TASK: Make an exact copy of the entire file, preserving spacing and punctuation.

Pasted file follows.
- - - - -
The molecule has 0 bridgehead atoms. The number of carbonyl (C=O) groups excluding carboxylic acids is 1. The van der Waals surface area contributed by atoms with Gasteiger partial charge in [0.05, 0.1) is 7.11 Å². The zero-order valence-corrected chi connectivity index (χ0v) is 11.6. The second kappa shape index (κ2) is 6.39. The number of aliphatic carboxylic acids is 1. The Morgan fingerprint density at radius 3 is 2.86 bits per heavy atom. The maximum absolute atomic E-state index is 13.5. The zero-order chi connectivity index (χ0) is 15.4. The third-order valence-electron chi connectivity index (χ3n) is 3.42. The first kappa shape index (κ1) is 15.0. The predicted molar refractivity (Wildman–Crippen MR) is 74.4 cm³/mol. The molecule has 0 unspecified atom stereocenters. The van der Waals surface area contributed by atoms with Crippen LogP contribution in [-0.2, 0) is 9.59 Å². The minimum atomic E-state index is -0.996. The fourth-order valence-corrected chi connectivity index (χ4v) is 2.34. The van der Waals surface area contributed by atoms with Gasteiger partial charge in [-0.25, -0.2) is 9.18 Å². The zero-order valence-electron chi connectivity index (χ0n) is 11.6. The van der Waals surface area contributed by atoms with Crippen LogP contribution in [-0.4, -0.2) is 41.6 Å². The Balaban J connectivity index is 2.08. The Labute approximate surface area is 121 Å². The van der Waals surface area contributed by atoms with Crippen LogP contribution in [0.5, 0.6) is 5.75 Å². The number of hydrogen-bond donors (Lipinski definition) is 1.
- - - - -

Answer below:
The molecule has 0 bridgehead atoms. The number of carbonyl (C=O) groups excluding carboxylic acids is 1. The van der Waals surface area contributed by atoms with Gasteiger partial charge in [0.05, 0.1) is 7.11 Å². The zero-order valence-corrected chi connectivity index (χ0v) is 11.6. The second kappa shape index (κ2) is 6.39. The number of aliphatic carboxylic acids is 1. The Morgan fingerprint density at radius 3 is 2.86 bits per heavy atom. The maximum absolute atomic E-state index is 13.5. The zero-order chi connectivity index (χ0) is 15.4. The third-order valence-electron chi connectivity index (χ3n) is 3.42. The first kappa shape index (κ1) is 15.0. The predicted molar refractivity (Wildman–Crippen MR) is 74.4 cm³/mol. The molecule has 0 unspecified atom stereocenters. The van der Waals surface area contributed by atoms with Crippen LogP contribution in [-0.2, 0) is 9.59 Å². The minimum atomic E-state index is -0.996. The fourth-order valence-corrected chi connectivity index (χ4v) is 2.34. The van der Waals surface area contributed by atoms with Gasteiger partial charge in [-0.25, -0.2) is 9.18 Å². The zero-order valence-electron chi connectivity index (χ0n) is 11.6. The van der Waals surface area contributed by atoms with Crippen LogP contribution in [-0.4, -0.2) is 41.6 Å². The Balaban J connectivity index is 2.08. The Labute approximate surface area is 121 Å². The van der Waals surface area contributed by atoms with Crippen LogP contribution in [0.5, 0.6) is 5.75 Å². The number of hydrogen-bond donors (Lipinski definition) is 1.